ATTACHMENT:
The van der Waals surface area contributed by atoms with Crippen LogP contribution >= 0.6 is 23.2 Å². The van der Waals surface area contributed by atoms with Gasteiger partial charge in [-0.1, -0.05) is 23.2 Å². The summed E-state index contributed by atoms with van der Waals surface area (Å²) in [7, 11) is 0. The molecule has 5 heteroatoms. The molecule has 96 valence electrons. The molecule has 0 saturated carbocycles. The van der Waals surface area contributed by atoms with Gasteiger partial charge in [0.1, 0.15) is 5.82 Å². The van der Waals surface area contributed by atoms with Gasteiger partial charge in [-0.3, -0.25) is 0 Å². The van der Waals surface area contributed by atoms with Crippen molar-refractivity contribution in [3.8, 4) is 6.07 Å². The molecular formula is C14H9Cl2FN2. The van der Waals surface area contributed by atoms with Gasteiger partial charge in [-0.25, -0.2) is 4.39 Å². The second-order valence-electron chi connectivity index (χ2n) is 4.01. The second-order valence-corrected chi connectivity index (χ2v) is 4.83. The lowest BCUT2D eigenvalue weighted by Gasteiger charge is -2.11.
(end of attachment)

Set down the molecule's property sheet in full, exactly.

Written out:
The van der Waals surface area contributed by atoms with Crippen LogP contribution >= 0.6 is 23.2 Å². The van der Waals surface area contributed by atoms with Gasteiger partial charge in [-0.1, -0.05) is 23.2 Å². The summed E-state index contributed by atoms with van der Waals surface area (Å²) in [7, 11) is 0. The molecule has 5 heteroatoms. The molecule has 96 valence electrons. The molecule has 0 saturated carbocycles. The van der Waals surface area contributed by atoms with Gasteiger partial charge in [0.1, 0.15) is 5.82 Å². The van der Waals surface area contributed by atoms with Gasteiger partial charge in [-0.3, -0.25) is 0 Å². The van der Waals surface area contributed by atoms with Crippen molar-refractivity contribution in [3.8, 4) is 6.07 Å². The molecular formula is C14H9Cl2FN2. The van der Waals surface area contributed by atoms with Gasteiger partial charge in [-0.25, -0.2) is 4.39 Å². The second-order valence-electron chi connectivity index (χ2n) is 4.01. The second-order valence-corrected chi connectivity index (χ2v) is 4.83. The lowest BCUT2D eigenvalue weighted by Gasteiger charge is -2.11.